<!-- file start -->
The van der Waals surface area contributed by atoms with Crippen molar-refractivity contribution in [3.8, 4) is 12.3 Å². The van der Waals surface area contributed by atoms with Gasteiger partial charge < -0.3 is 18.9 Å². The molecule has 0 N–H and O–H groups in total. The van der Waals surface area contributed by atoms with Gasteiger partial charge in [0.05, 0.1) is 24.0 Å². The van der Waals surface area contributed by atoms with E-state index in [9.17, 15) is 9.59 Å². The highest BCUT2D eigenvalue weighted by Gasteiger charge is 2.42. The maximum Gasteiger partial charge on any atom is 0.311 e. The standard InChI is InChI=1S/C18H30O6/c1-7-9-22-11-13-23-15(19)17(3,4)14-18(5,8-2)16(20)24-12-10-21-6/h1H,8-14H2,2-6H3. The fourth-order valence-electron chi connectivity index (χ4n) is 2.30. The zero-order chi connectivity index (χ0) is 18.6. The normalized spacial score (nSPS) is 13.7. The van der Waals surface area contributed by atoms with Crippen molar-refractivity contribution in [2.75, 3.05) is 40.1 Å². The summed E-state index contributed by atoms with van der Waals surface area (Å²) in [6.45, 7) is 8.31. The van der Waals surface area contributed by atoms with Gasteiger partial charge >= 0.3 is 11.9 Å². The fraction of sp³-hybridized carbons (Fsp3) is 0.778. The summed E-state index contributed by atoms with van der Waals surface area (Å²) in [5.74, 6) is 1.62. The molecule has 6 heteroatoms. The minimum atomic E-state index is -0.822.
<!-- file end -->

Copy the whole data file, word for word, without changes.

The van der Waals surface area contributed by atoms with Crippen molar-refractivity contribution in [3.8, 4) is 12.3 Å². The van der Waals surface area contributed by atoms with Gasteiger partial charge < -0.3 is 18.9 Å². The molecule has 0 N–H and O–H groups in total. The van der Waals surface area contributed by atoms with Gasteiger partial charge in [0.05, 0.1) is 24.0 Å². The van der Waals surface area contributed by atoms with E-state index in [9.17, 15) is 9.59 Å². The highest BCUT2D eigenvalue weighted by Gasteiger charge is 2.42. The maximum Gasteiger partial charge on any atom is 0.311 e. The standard InChI is InChI=1S/C18H30O6/c1-7-9-22-11-13-23-15(19)17(3,4)14-18(5,8-2)16(20)24-12-10-21-6/h1H,8-14H2,2-6H3. The fourth-order valence-electron chi connectivity index (χ4n) is 2.30. The zero-order chi connectivity index (χ0) is 18.6. The normalized spacial score (nSPS) is 13.7. The van der Waals surface area contributed by atoms with Crippen molar-refractivity contribution in [2.75, 3.05) is 40.1 Å². The summed E-state index contributed by atoms with van der Waals surface area (Å²) in [6.45, 7) is 8.31. The van der Waals surface area contributed by atoms with Gasteiger partial charge >= 0.3 is 11.9 Å². The fraction of sp³-hybridized carbons (Fsp3) is 0.778. The summed E-state index contributed by atoms with van der Waals surface area (Å²) in [5.74, 6) is 1.62. The molecule has 6 heteroatoms. The minimum atomic E-state index is -0.822.